Then, as if it was meant to be, a Virginia Black Bear wandered into our yard today and has inspired me to create another post.

Stay tuned.

 

 

 

 

 

 

 

 

 

 

 

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I can never resist writing about our little dog of course.  I rescued Elsa and talked to her and stroked her on the long ride home.  And now, over a year later, she never leaves my side.  Well she does go out with Bill but jumps on me first for permission and then comes running back as if I might disappear while she is selfishly “doing her business.”

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Elsa has a whole array of idiosyncracies, no doubt leftover from experiences with previous owners.

  1.  Toys?  Forgeddaboutit!  She will not play with toys.  And walks away from the squeaky ones (maybe thinking they are hurt?).  Her basket of toys remains in a corner completely and utterly untouched.
  2. Chasing a ball for exercise?  Nope.  She will not chase a ball or anything we might throw.  But, she will chase a bumble bee and maybe even go in for the kill.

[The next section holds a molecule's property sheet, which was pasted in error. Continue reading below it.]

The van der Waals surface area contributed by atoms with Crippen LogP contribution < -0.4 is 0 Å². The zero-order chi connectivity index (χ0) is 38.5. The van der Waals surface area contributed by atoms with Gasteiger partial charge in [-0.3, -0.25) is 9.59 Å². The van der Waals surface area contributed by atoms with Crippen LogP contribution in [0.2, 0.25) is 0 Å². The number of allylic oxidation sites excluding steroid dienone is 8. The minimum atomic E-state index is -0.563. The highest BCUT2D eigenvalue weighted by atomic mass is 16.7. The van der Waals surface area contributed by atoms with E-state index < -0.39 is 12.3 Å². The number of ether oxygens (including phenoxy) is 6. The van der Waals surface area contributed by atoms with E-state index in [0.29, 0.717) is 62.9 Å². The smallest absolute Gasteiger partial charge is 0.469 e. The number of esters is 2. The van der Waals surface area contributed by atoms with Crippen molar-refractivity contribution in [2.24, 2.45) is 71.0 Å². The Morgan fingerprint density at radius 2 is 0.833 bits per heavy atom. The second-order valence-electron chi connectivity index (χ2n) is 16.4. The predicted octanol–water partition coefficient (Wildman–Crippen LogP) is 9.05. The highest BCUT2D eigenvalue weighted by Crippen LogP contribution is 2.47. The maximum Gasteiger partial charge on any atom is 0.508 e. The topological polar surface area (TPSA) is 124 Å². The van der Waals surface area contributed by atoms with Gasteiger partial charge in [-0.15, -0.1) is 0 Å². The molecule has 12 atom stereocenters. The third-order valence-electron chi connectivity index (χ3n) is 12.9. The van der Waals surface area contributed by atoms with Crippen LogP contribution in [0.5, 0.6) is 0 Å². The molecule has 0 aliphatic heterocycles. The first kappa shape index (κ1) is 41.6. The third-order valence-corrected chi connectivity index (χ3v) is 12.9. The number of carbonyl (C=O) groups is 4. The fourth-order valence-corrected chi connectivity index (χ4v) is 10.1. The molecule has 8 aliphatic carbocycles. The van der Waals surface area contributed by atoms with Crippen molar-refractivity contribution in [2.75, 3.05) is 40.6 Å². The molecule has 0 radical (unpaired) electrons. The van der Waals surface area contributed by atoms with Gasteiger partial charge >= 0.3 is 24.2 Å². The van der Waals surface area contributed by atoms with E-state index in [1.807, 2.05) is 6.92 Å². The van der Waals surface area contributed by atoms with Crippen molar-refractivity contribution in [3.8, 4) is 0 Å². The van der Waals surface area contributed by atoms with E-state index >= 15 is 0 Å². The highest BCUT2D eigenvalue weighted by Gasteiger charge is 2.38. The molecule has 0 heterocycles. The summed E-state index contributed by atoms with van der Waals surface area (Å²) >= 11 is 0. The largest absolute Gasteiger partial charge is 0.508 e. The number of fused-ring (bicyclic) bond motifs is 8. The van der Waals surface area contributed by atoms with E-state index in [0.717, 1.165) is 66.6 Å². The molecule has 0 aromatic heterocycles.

3. She is food driven and has gained way too much weight since she arrived.  Elsa is on a diet now.
  4. Elsa is afraid of:  Almost everything.   Last week we were out on the driveway and we were both looking into the woods at the wind in the trees.  It was an idylic moment all right until a very large branch came crashing down into the forest (many many feet away).  Elsa ran for home and had to be coaxed out for days after.  What do you expect when the sky was really falling?
  5. No need for a leash anymore.  Elsa is afraid of:  The outside.
  6. Don’t Leave!  I fear for probable Anxiety Attacks when I finally begin to drive again and leave the house.  We are ALWAYS together now thanks to the Pandemic. I have never had such a close relationship with a dog.  Will I be housebound forever for fear of leaving the poor pup?  Will it be my separation anxiety or hers?
  7. Elsa will still flinch if you try to pat her head.  But she is getting better now – a bit more trusting.  It has been over a year, so maybe we are making progress – if only the sky would stay up there so we could all Stay Safe!  20200529_144306

 

 

 

 

 

 

 

 

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Elsa's Bed

Elsa’s Soothing Dog Bed

Elsa-our-little-rescue dog has been with us for over a year now.  She is much calmer and follows us even without a leash.  She has discovered the safety of “home-sweet-home” too and runs for it at the sound of a gunshot (hunting season just over here in rural Virginia), or thunder.

I have been searching for a safe place inside home-sweet-home, where Elsa can go to snuggle up and deal with her anxieties.  Voila!  We now have a “soothing dog bed” which is a soft fluffy thing that even I would like to cuddle in.

I think it must feel like a great big hug!

Elsa still runs for home when she’s scared, but now she has a Soothing Bed to hug her to sleep.